Try our Phonics games – free for 7 days!
Busy Things has an amazing and comprehensive selection of phonics games, designed to help you guide your child step by step through the phonics learning process. You can try all our games free for 7 days. If you want to know more about our individual phonics games you can read about them in our blog Fun Phonics Games to Help Your Child Learn to Read.
Learning to read, write and spell needs to be taught slowly and methodically. There will be books coming home in your child’s book-bag that you can share with them, but you can also make this important step interesting, and even enjoyable by turning to phonics games! There’s all sorts of phonics games you can play but playing phonics games online is a proven to be a great way to support your child at home.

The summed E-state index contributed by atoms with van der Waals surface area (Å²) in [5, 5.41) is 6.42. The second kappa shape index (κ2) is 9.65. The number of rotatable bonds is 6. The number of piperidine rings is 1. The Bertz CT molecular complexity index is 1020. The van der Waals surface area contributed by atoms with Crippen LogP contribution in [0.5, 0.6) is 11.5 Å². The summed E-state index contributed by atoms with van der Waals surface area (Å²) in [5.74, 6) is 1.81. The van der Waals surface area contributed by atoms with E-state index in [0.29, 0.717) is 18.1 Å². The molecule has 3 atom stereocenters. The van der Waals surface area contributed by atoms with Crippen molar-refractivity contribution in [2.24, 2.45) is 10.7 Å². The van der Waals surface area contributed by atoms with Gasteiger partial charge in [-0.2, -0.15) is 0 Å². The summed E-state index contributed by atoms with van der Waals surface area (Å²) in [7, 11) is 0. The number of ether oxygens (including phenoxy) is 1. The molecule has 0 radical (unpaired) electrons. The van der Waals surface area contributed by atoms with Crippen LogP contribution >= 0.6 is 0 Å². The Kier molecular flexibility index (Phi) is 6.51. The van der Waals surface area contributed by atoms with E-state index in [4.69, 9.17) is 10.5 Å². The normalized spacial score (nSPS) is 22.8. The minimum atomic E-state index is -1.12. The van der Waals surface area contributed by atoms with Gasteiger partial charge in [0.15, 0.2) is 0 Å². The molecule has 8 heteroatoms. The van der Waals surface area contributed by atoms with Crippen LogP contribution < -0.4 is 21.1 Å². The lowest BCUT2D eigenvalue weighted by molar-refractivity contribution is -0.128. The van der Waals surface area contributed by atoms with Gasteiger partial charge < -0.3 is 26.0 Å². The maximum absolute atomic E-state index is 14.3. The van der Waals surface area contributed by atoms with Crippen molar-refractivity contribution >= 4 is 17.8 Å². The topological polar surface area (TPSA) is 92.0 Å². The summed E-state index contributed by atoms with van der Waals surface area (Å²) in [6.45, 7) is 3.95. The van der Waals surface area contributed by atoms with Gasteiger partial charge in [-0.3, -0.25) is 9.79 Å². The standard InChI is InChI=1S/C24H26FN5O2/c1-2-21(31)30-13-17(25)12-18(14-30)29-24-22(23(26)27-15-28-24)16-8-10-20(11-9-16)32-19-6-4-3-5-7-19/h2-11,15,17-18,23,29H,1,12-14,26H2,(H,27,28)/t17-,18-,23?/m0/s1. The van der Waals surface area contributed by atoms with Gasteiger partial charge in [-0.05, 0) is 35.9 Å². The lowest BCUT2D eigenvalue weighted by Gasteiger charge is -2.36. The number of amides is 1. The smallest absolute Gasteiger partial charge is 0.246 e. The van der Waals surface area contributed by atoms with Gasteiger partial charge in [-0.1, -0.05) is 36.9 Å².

The use of synthetic phonics to teach children to read is heavily supported by academic studies conducted by universities and academics around the world. The governments of the UK, Australia, Canada and the USA encourage the use of synthetic phonics, so if you are a parent in one of these countries the synthetic approach is most likely to build on what your child is learning at school.
Busy Things hosts over 60 award-winning phonics activities that adopt the synthetics phonics approach. In addition to phonics, we have a huge selection of activities and games exploring other subjects, including English, Maths, Science, Geography, History and Art. You can start supporting your child’s learning today, by trying Busy Things for free!